The Middle School Building Committee was hit with bad news on two fronts during a meeting Tuesday, as high cost estimates for PCB abatement and unexpected cost overruns on the rest of the project left them struggling to determine a way to stay within the $85 million allotted for the renovation of Kennedy andDePaoloMiddle Schools.
The committee has been waiting for weeks for cost estimates on remediating the Polychlorinated Biphenyls (PCBs) discovered in the two schools. Representatives of the architectural firm Fletcher-Thompson, Newfield Construction, and Hygenix, Inc, the company working with the town on these environmental issues, said the cost of PCB abatement could be either $6.4 million or $14.2 million. Both of these estimates take into account the $2.8 million the town already included in the project to deal with potential environmental problems.
The reason for the large range in potential costs is the question of whether or not the town will be required to deal with PCBs in the “wall vapor barrier,” an area between the walls at the schools. Thomas DiMauro of Newfield Construction described the $14 million estimate as the “worst case scenario.”
James Twitchell, of Hygenix, said he had been communicating with officials at the Environmental Protection Agency (EPA) about the possibility of leaving the wall vapor barrier alone.
“This is bound between walls,” Twitchell said. “It’s not accessible and poses no risk for exposure.”
He elaborated that it would take someone punching a hole into the wall and taking it apart before there was any risk of the PCBs within becoming exposed. He also said it may be several months before the EPA decides whether leaving this work out would be acceptable.
In anticipation of remediation costs, a smaller sub-committee of officials had proposed a lengthy list of changes to the middle schools plan that, if adopted by the committee at large, would shave $9.7 million off the final cost of the project. This proposal comes with many changes that left committee members disappointed.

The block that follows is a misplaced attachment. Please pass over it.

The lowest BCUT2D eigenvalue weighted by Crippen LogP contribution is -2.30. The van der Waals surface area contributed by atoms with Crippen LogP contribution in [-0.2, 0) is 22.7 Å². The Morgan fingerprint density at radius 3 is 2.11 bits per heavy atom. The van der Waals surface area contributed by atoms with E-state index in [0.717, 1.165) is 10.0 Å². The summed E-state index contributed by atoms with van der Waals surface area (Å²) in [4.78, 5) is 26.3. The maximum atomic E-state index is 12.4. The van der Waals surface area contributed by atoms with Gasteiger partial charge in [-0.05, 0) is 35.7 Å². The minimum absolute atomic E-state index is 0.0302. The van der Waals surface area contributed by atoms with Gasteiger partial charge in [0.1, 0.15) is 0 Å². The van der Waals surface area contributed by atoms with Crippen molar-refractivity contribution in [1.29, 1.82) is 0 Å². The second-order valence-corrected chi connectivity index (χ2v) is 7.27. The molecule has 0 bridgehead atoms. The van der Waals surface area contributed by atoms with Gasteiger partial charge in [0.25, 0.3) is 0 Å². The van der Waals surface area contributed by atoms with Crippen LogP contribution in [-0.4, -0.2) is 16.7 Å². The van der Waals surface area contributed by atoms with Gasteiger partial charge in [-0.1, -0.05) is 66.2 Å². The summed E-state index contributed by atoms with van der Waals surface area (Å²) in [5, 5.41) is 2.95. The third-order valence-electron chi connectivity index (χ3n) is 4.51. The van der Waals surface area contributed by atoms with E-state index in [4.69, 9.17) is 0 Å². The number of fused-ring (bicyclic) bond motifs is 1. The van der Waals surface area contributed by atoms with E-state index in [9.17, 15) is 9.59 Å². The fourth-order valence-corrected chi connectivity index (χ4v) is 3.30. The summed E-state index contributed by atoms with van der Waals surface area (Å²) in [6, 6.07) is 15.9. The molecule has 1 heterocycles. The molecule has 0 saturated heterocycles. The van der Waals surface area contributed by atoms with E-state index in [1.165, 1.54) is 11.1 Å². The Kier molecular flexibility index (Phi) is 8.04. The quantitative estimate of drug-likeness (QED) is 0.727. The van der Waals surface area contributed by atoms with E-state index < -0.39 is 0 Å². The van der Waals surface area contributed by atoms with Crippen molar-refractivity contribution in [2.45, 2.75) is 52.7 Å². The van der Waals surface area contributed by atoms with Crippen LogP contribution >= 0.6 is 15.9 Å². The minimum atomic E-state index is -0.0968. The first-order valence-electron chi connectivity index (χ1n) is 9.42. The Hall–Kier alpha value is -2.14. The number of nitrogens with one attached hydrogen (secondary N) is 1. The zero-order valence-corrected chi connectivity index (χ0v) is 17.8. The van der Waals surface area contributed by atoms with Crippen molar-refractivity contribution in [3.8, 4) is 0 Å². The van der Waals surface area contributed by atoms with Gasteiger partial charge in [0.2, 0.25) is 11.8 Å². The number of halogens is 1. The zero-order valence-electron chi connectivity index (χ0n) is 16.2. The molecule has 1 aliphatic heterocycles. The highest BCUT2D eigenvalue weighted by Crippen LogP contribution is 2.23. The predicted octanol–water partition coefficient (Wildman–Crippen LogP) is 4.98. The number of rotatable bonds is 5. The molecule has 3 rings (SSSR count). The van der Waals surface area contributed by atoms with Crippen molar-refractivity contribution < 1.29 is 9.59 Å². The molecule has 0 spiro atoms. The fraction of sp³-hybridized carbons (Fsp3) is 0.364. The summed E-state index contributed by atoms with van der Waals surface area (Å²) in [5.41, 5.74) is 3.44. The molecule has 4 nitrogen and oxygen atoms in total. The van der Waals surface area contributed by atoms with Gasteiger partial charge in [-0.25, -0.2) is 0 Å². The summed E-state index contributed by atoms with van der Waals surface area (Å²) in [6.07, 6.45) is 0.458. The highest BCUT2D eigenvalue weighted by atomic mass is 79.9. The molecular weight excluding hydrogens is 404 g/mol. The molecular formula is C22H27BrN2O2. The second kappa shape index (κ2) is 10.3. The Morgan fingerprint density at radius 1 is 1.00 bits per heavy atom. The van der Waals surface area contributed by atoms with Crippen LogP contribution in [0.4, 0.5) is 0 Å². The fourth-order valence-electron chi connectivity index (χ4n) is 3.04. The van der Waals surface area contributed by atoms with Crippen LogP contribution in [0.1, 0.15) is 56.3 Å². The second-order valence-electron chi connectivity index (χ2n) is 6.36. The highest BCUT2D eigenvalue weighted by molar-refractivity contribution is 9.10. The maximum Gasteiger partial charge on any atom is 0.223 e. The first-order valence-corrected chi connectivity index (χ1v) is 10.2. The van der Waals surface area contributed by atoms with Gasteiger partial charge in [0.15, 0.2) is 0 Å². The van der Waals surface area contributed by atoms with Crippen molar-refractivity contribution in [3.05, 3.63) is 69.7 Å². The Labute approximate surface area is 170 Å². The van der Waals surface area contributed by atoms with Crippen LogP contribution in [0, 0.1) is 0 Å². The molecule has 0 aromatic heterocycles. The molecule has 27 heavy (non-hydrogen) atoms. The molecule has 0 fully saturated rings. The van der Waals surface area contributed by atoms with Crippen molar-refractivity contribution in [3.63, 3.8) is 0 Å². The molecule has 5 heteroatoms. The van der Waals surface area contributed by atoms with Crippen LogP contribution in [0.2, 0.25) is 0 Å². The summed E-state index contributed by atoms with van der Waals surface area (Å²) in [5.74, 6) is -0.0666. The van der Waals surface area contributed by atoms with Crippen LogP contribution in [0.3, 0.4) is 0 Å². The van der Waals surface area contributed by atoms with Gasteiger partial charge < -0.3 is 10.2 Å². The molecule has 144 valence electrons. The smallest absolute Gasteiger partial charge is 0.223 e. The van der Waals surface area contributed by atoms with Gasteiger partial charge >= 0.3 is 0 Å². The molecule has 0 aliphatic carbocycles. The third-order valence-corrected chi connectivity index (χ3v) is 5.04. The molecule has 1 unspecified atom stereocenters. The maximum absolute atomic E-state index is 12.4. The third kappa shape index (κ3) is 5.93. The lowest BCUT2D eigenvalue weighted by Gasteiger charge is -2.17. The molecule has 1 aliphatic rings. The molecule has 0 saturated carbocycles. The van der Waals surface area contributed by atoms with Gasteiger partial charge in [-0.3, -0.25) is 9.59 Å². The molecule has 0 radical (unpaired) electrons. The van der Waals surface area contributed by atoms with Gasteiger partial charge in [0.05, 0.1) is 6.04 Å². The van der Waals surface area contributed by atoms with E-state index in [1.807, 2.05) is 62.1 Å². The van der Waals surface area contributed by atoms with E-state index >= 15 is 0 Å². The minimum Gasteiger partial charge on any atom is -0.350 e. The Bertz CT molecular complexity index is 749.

“Right now we’re hearing that the kids and classrooms will suffer,” said committee member Melissa Sheffy. “But if we have to do that to stay under $85 million, then we have to.”
However, another surprise for the officials was the news that Fletcher Thompson and Newfield now expected that the cost of the overall project would be far greater than expected. Earlierinformation from the companies suggested that the costs would only be about 2 percent over budget, but now it could be as high as 10.5 percent.
The amount over the funding is close to the $9.7 million in savings proposed in the value engineering plan. If the proposal were accepted, it would balance out the overruns and result in an $84.2 million cost for the renovations.
However, many committee members angrily noted that this was not the original purpose of the value engineering proposal, which was intended to offset the costs of PCB abatement.
“The charge we had was to use this value-engineering to deal with costs of environmental remediation,” said Town Councilor Chris Palmieri, the vice-principal at DePaolo and vice-chair of the committee. “To tell us that all this work will be going towards project overruns is completely unacceptable.”
In the absolute worst case scenario, where the value-engineering only offsets project overruns and the town is left with a $14 million bill for PCB abatement, the final cost of the project was estimated at $98.4 million. Since last fall’s referendum on the project only approved $85 million, committee members made it clear that this cost could not be accepted.
The committee also unanimously voted to freeze invoices to Fletcher Thompson until the issue was addressed further.
“Communication is the essence of these relationships and I’m disappointed,” said committee member Venard Chansky. “This is unprofessional.”
Representatives from the firms were asked to return to the committee’s next meeting with more detailed information.